increase in strength can be maintained for an additional 12
weeks by reducing the training frequency to either once every 2
weeks or once every 4 weeks, compared to a 55 % reduction in
lumbar strength in subjects who stopped training altogether.
of specific lumbar extension exercise on low-back pain and other
the high prevalence and costs of LBP, the question naturally
arises as to the effectiveness of the lumbar extension machine
in helping to reduce this problem. A wealth of evidence suggests
that muscle weakness contributes significantly to LBP. For
example, Kader et al.29 found multifidus atrophy in 80% of LBP
patients, and Daneels et al.30 found multifidus weakness and
atrophy is related to LBP. Sinaki et al.31 found a significant
negative relationship between lumbar extension strength,
thoracic kyphosis and the number of vertebral fractures in
osteoporotic patients. Also, individuals with high muscular
strength and endurance are less likely to suffer back
problems32. Therefore, logically we would expect that the lumbar
extension machine could be a valuable ally in the fight against
LBP, and in fact many studies show that this is the case.
the most dramatic example of the efficacy of specific lumbar
extension exercise as a tool to prevent low-back injury was a
study by Mooney et al.33. After using a lumbar extension machine
for six months at a strip mine that had been plagued by low-back
injuries in its employees and as a consequence was in danger of
going out of business, injuries dropped from 2.94 per 200,000
employee hours to .52. Also, the average workers compensation
liability decreased from $14,430 per month to $380 per month.
well as being an effective tool for prevention of low-back
injuries, lumbar extension exercise also appears effective in
aiding the rehabilitation of patients with low-back problems.
For example, Leggett et al.34 conducted a study at two clinics
, finding that one year after completion of an exercise-only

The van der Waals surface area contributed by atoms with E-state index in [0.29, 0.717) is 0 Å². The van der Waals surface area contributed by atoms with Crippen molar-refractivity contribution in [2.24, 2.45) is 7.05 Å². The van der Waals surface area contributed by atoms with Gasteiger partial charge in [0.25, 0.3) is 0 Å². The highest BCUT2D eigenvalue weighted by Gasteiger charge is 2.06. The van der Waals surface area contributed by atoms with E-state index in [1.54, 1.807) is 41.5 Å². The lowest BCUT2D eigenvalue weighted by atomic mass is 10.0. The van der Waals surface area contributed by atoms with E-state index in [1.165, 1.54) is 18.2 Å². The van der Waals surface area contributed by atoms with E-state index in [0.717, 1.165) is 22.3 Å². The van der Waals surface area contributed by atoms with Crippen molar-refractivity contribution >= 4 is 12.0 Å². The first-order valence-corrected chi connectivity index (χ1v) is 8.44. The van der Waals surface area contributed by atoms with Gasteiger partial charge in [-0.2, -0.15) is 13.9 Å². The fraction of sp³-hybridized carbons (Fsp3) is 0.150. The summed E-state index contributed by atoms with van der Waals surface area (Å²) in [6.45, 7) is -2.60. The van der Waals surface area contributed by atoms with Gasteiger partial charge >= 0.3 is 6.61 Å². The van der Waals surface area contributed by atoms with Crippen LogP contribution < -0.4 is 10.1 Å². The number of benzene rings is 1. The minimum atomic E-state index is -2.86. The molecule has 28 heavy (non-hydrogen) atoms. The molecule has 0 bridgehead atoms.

(lumbar extension) treatment for LBP, only 12% of patients
needed to re-enter the health care system for treatment of
spinal problems. In a similar vein, Dolan et al.35 found that
just 4 weeks of post-operative lumbar extension training reduced
lumbar pain and disability, and improved spinal function of LBP
patients. Holmes et al.36 found that geriatric women with
symptoms of LBP had significant reductions in pain after regular
lumbar extension exercise. More recently, Choi et al.37
administered a 12-week post-operative lumbar extension training
programme to patients who had suffered a herniated disc.
Following the training, patients increased lumbar extension
strength, muscle mass in the longissimus and multifidus, and
decreased their pain scores on a visual analog scale. Most
impressively, 87% of exercising participants returned to work
following the 12-week period compared to only 24% of controls.
Similar findings were reported by Risch et al.38 who found that
a 10-week program of lumbar extension exercise significantly
reduced pain and improved psychosocial function in chronic LBP
largest study to date of the effects of specific lumbar
extension exercise on LBP was conducted by Nelson et al.7 on 895
patients, with a 1-year follow-up. Patients had tried an average
of 6 other treatments prior to participation, and 89% of them
had failed a supervised exercise program. Treatment was
continued until the patient was pain-free or was not making any
additional gains in spinal function. 76% of patients rated their
results as “good or “excellent”, and for 70% these were
lasting at follow-up. Given that almost all the patients had
previously tried more ‘low-tech’ exercise solutions (home
exercise or use of health clubs) and that these had universally
failed, this study clearly demonstrates that the use of home
exercise or health club equipment that does not stabilize the